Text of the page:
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Alabama Tort Law
Copyright 2016, Matthew Bender & Company, Inc., a member of the LexisNexis Group.
1-30 Alabama Tort Law 30.syn
Gregory S. Cusimano;; Michael L. Roberts
Next, the chapter discusses the property subject to trespass actions, including both real and personal property. It further distinguishes trespass to chattels from conversion. The chapter then examines the nature of the plaintiff's rights in the property, noting that possession is sufficient and legal title is not required. With regard to intent, the chapter explains that, to be liable, the defendant must have an intent to do the act leading to the trespass or have a wanton level of his state of mind; he need not intend to trespass per se. The chapter next covers the requirement that, to constitute a trespass, the act resulting in the injury must result from either a direct or constructive unlawful force.
In addition, the chapter discusses invasory trespasses, which are not inflicted directly on another's realty, but are committed by discharged foreign matter at a point beyond the boundary of such realty. It then reviews continuing trespasses, which occur when an invasion continues due to the failure of the one responsible to remove it.
With regard to defenses, the chapter explains that consent negates the wrongful element of the defendant's conduct and precludes liability for the tort. It also reviews the applicable statute of limitations within which trespass cases must be filed. Finally, the chapter describes the process for calculating damages to the property, as well as the statutory right to damages for the destruction, injury, or removal of trees.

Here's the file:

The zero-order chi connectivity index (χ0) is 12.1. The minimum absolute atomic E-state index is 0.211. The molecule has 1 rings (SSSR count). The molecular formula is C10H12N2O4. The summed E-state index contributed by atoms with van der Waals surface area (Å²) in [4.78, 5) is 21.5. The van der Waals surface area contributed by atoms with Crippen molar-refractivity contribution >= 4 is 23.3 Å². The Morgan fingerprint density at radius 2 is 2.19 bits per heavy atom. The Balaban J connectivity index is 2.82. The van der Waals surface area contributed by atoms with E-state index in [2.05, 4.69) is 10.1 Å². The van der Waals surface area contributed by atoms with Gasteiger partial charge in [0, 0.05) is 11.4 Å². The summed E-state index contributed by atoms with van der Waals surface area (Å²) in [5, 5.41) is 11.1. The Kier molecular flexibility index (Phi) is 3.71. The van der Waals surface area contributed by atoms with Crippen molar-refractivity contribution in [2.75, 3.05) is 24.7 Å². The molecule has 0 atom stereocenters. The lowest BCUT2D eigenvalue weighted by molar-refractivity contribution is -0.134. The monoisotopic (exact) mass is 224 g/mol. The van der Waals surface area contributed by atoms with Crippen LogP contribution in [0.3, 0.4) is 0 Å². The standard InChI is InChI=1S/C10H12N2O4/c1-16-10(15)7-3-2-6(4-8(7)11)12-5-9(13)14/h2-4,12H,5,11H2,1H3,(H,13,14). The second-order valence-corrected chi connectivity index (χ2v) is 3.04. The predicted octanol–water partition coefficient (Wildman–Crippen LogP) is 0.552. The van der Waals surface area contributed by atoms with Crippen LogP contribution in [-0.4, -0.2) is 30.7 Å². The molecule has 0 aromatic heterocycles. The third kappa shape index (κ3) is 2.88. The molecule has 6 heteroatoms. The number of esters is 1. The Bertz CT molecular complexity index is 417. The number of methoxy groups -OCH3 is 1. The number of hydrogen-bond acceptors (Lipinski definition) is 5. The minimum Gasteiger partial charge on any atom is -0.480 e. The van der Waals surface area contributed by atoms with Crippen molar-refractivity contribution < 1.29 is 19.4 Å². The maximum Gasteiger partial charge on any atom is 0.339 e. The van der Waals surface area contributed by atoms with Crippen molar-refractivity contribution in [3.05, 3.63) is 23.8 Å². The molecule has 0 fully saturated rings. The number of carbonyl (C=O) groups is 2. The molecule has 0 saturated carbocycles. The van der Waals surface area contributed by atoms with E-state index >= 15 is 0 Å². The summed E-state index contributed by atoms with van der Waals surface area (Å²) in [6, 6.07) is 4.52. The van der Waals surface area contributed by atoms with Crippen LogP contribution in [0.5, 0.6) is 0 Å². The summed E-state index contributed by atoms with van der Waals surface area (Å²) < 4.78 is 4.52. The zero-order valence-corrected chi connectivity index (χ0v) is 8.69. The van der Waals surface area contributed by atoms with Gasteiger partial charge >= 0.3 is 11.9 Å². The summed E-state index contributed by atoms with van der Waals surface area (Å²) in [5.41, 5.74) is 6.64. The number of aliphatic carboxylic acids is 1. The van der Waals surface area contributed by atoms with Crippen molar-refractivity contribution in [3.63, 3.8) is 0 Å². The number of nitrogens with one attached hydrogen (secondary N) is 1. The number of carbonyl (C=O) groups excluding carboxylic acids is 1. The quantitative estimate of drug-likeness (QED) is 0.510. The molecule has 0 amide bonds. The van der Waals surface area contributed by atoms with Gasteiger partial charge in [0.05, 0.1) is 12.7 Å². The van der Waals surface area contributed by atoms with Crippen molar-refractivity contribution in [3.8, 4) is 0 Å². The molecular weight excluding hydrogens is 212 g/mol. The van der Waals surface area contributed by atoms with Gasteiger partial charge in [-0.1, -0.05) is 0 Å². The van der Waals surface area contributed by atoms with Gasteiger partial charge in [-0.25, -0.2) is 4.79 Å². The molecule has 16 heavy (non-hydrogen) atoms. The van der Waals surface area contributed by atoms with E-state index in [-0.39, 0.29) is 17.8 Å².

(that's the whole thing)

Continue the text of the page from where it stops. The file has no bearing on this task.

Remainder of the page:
Alabama Tort Law (Matthew Bender) is the only truly comprehensive resource on tort law in Alabama. With expert discussion of proof requisites and defenses, it covers all the elements of each tort actionable under Alabama law. It provides the information necessary to determine if there is a case and what is needed to prove or defend it. Alabama Tort Law not only provides up-to-date coverage of relevant case law and analysis, it also includes comprehensive appendices with practical material, including checklists and sample complaints for frequently encountered topics.
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RELATED CHAPTERS: (View)
For more information on wantonness and willfulness, see Chapter 3, Wantonness and Willfulness.
For a discussion of conversion of personal property, see Chapter 29, Conversion.
For more information on damages, see Chapter 40, Compensatory Damages; Chapter 41, Compensatory Damages for Injured Property Interests; and Chapter 42, Punitive Damages.
For information on the sufficiency of evidence and burdens of proof, see Chapter 44, Evidentiary Issues in Torts.
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